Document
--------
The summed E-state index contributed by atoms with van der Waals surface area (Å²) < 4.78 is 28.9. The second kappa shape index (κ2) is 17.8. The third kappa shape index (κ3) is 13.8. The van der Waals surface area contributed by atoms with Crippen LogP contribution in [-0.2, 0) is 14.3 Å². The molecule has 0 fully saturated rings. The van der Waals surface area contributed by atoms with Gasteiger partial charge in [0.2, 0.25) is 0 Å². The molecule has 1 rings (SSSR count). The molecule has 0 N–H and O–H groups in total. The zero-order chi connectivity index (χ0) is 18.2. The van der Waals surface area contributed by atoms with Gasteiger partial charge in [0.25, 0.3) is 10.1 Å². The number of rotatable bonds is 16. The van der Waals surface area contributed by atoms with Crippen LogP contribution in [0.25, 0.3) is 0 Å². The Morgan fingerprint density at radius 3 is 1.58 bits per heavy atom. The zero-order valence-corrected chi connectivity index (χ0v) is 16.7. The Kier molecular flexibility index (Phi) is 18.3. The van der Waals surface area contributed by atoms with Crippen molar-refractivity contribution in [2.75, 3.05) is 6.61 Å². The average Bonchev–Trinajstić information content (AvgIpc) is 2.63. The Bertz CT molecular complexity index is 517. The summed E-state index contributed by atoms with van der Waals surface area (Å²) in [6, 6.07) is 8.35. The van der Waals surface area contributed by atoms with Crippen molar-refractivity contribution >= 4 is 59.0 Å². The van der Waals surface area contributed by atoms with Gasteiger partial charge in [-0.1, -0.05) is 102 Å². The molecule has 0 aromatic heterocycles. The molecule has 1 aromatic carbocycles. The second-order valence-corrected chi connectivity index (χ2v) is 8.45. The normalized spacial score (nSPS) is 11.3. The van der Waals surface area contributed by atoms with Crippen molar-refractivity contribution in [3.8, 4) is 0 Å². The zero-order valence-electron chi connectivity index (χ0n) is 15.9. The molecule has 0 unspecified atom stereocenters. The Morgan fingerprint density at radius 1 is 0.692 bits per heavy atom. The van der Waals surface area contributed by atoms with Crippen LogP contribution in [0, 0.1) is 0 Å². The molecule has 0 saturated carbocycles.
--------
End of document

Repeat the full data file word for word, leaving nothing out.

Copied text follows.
The summed E-state index contributed by atoms with van der Waals surface area (Å²) < 4.78 is 28.9. The second kappa shape index (κ2) is 17.8. The third kappa shape index (κ3) is 13.8. The van der Waals surface area contributed by atoms with Crippen LogP contribution in [-0.2, 0) is 14.3 Å². The molecule has 0 fully saturated rings. The van der Waals surface area contributed by atoms with Gasteiger partial charge in [0.2, 0.25) is 0 Å². The molecule has 1 rings (SSSR count). The molecule has 0 N–H and O–H groups in total. The zero-order chi connectivity index (χ0) is 18.2. The van der Waals surface area contributed by atoms with Gasteiger partial charge in [0.25, 0.3) is 10.1 Å². The number of rotatable bonds is 16. The van der Waals surface area contributed by atoms with Crippen LogP contribution in [0.25, 0.3) is 0 Å². The Morgan fingerprint density at radius 3 is 1.58 bits per heavy atom. The zero-order valence-corrected chi connectivity index (χ0v) is 16.7. The Kier molecular flexibility index (Phi) is 18.3. The van der Waals surface area contributed by atoms with Crippen molar-refractivity contribution in [2.75, 3.05) is 6.61 Å². The average Bonchev–Trinajstić information content (AvgIpc) is 2.63. The Bertz CT molecular complexity index is 517. The summed E-state index contributed by atoms with van der Waals surface area (Å²) in [6, 6.07) is 8.35. The van der Waals surface area contributed by atoms with Crippen molar-refractivity contribution >= 4 is 59.0 Å². The van der Waals surface area contributed by atoms with Gasteiger partial charge in [-0.1, -0.05) is 102 Å². The molecule has 0 aromatic heterocycles. The molecule has 1 aromatic carbocycles. The second-order valence-corrected chi connectivity index (χ2v) is 8.45. The normalized spacial score (nSPS) is 11.3. The van der Waals surface area contributed by atoms with Crippen molar-refractivity contribution in [3.8, 4) is 0 Å². The zero-order valence-electron chi connectivity index (χ0n) is 15.9. The molecule has 0 unspecified atom stereocenters. The Morgan fingerprint density at radius 1 is 0.692 bits per heavy atom. The van der Waals surface area contributed by atoms with Crippen LogP contribution in [0, 0.1) is 0 Å². The molecule has 0 saturated carbocycles.